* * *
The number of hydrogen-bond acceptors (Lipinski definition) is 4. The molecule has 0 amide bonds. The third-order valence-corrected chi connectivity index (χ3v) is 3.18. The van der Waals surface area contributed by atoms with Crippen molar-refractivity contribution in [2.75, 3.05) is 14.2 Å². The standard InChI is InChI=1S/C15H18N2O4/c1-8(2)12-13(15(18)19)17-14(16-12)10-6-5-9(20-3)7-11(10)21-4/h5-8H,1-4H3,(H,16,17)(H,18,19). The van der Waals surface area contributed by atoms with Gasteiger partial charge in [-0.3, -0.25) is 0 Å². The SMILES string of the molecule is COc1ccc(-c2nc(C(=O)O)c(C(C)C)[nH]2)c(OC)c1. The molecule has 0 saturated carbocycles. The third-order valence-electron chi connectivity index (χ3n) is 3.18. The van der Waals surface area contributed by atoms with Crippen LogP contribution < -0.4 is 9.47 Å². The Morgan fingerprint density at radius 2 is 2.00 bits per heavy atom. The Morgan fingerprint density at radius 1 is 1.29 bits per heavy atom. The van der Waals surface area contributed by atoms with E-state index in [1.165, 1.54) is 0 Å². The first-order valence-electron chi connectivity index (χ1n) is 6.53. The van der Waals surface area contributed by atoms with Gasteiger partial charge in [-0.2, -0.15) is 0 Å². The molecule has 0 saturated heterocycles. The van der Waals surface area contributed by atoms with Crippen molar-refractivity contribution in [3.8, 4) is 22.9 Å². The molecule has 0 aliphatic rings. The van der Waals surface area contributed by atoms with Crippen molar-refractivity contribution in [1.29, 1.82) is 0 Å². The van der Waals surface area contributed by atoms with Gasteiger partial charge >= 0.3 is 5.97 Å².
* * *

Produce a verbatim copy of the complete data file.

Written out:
The number of hydrogen-bond acceptors (Lipinski definition) is 4. The molecule has 0 amide bonds. The third-order valence-corrected chi connectivity index (χ3v) is 3.18. The van der Waals surface area contributed by atoms with Crippen molar-refractivity contribution in [2.75, 3.05) is 14.2 Å². The standard InChI is InChI=1S/C15H18N2O4/c1-8(2)12-13(15(18)19)17-14(16-12)10-6-5-9(20-3)7-11(10)21-4/h5-8H,1-4H3,(H,16,17)(H,18,19). The van der Waals surface area contributed by atoms with Gasteiger partial charge in [-0.3, -0.25) is 0 Å². The SMILES string of the molecule is COc1ccc(-c2nc(C(=O)O)c(C(C)C)[nH]2)c(OC)c1. The molecule has 0 saturated carbocycles. The third-order valence-electron chi connectivity index (χ3n) is 3.18. The van der Waals surface area contributed by atoms with Crippen LogP contribution < -0.4 is 9.47 Å². The Morgan fingerprint density at radius 2 is 2.00 bits per heavy atom. The Morgan fingerprint density at radius 1 is 1.29 bits per heavy atom. The van der Waals surface area contributed by atoms with E-state index in [1.165, 1.54) is 0 Å². The first-order valence-electron chi connectivity index (χ1n) is 6.53. The van der Waals surface area contributed by atoms with Gasteiger partial charge in [-0.2, -0.15) is 0 Å². The molecule has 0 saturated heterocycles. The van der Waals surface area contributed by atoms with Crippen molar-refractivity contribution in [3.8, 4) is 22.9 Å². The molecule has 0 aliphatic rings. The van der Waals surface area contributed by atoms with Crippen molar-refractivity contribution in [1.29, 1.82) is 0 Å². The van der Waals surface area contributed by atoms with Gasteiger partial charge >= 0.3 is 5.97 Å².